This story is part of Forbes’ coverage of Philippines’ Richest 2020. See the full list here.

­Fast food billionaire Tony Tan Caktiong suffered a pandemic-induced blow to his wealth this year. While nearly 90% of his Jollibee eateries had reopened by the end of June, most were limited to delivery and takeout. The lack of dine-in services cut sales by nearly half and sent Jollibee’s shares down more than 40%, dropping Tan Caktiong’s net worth by 37% to $1.9 billion.

That’s a far cry from 2018, when Tan Caktiong was quoted as saying he wanted Jollibee to be the world’s largest food company. While the company operates more than 3,300 outlets in the Philippines and over 2,500 overseas—including U.S.-based chains Smashburger and Coffee Bean & Tea Leaf—it’s had to shutter close to 70 outlets overseas. His home market is also suffering. “Lockdowns significantly affected the Philippine business where the bulk of revenues still come from dine-in sales,” says DBP-Daiwa Capital Markets analyst Renzo Candano in Manila.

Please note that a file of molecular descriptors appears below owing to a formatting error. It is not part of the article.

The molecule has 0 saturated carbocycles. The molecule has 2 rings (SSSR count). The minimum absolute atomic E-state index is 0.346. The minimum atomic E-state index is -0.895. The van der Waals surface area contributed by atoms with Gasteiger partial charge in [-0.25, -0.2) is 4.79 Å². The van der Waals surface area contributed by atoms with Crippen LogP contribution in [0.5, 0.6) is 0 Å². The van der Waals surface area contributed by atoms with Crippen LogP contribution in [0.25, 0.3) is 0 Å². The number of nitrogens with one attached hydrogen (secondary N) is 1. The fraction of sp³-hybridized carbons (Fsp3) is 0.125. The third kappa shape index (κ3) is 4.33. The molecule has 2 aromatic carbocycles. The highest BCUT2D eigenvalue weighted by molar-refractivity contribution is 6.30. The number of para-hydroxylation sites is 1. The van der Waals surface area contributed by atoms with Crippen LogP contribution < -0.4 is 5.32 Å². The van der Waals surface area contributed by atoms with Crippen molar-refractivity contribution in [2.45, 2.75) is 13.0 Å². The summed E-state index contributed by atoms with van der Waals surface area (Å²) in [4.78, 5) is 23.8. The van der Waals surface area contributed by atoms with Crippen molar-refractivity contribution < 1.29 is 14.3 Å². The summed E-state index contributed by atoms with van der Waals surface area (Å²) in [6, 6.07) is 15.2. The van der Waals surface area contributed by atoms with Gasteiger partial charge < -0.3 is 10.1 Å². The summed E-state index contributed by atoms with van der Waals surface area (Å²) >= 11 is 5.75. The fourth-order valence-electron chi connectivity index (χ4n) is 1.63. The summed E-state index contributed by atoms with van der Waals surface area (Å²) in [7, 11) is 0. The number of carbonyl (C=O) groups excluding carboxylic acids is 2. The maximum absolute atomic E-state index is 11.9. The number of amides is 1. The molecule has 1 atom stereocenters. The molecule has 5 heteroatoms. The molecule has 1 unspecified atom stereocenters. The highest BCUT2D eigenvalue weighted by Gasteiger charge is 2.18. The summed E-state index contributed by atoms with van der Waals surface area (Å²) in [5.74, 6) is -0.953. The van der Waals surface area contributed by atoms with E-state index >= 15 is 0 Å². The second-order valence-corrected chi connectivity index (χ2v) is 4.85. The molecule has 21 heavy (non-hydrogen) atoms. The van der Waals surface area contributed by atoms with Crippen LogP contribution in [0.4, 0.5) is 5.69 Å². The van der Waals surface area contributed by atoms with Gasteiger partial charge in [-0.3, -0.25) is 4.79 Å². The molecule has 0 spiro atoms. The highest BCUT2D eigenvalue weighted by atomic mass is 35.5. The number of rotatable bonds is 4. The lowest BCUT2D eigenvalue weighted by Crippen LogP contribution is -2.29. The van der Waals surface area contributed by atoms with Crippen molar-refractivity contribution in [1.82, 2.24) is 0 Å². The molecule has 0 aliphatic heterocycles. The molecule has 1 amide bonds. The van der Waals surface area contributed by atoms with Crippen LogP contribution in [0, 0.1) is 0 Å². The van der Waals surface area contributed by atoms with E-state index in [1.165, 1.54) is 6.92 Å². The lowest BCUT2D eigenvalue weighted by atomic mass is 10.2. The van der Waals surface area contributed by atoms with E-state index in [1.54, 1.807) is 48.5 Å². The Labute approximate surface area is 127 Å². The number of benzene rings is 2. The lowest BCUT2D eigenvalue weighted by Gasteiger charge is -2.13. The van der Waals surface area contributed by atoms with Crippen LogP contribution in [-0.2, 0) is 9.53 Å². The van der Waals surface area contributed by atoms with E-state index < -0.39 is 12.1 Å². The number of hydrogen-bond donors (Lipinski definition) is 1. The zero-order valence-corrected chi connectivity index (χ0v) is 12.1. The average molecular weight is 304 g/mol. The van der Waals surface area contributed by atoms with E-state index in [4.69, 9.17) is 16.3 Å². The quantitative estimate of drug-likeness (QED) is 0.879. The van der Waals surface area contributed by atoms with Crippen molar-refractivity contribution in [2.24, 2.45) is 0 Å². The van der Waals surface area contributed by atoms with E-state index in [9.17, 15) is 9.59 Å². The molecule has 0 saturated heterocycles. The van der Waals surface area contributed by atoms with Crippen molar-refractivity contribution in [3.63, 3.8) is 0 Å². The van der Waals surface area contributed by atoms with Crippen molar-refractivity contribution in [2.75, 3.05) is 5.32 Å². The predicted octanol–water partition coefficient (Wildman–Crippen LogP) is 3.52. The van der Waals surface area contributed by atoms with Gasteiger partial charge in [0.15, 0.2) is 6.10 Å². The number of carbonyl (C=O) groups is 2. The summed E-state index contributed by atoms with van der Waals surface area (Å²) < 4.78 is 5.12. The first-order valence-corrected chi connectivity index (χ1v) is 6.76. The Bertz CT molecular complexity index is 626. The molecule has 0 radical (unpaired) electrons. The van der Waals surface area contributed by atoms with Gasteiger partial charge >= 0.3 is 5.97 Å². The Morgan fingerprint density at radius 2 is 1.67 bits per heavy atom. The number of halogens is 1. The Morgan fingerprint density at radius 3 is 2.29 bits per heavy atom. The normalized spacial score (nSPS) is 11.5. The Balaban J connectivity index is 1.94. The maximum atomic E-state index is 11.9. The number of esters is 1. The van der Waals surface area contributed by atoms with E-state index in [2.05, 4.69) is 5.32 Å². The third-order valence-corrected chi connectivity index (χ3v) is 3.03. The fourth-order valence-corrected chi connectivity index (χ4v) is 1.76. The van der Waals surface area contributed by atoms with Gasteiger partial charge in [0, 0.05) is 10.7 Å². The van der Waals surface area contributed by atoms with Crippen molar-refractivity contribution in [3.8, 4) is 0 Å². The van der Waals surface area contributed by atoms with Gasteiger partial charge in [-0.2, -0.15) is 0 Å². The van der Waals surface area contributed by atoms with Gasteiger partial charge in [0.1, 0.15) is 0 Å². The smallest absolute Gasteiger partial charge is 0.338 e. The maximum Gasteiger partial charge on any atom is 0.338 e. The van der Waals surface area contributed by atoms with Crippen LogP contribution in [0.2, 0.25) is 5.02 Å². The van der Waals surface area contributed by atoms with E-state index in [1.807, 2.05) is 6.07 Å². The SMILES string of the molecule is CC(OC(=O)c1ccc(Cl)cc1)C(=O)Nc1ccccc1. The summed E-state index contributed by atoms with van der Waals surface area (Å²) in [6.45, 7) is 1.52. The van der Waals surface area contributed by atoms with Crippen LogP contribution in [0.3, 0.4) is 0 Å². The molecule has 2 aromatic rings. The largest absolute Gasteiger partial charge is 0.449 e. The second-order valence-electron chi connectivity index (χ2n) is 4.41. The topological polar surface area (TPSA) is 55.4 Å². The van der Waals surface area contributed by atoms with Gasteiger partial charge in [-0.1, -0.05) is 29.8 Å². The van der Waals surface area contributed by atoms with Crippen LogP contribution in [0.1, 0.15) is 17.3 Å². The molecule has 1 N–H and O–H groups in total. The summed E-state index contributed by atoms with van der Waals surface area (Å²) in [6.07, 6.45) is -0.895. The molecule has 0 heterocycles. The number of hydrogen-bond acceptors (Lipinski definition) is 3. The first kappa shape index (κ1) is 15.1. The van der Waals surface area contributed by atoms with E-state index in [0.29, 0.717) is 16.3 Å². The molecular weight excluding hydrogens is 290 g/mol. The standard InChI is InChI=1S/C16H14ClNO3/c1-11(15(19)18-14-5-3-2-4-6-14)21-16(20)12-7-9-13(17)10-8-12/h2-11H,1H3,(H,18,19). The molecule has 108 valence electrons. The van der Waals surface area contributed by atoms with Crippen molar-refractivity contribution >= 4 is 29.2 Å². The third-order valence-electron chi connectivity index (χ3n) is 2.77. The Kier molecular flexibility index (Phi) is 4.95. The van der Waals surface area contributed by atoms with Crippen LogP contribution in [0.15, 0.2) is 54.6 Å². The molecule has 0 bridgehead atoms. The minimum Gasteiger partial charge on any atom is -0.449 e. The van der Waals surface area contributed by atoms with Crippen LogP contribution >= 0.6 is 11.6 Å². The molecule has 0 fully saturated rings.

“We have a lukewarm view on Jollibee and other consumer companies that are dependent on discretionary spending and nonessential foot traffic,” says Philippine National Bank research head Alvin Joseph Arogo. The bank forecasts Jollibee’s net loss at 7.8 billion pesos ($159 million) this year. The company declined to comment. To offset its challenges, Jollibee hopes to expand its use of cloud kitchens—after opening its first one in the UAE in March.

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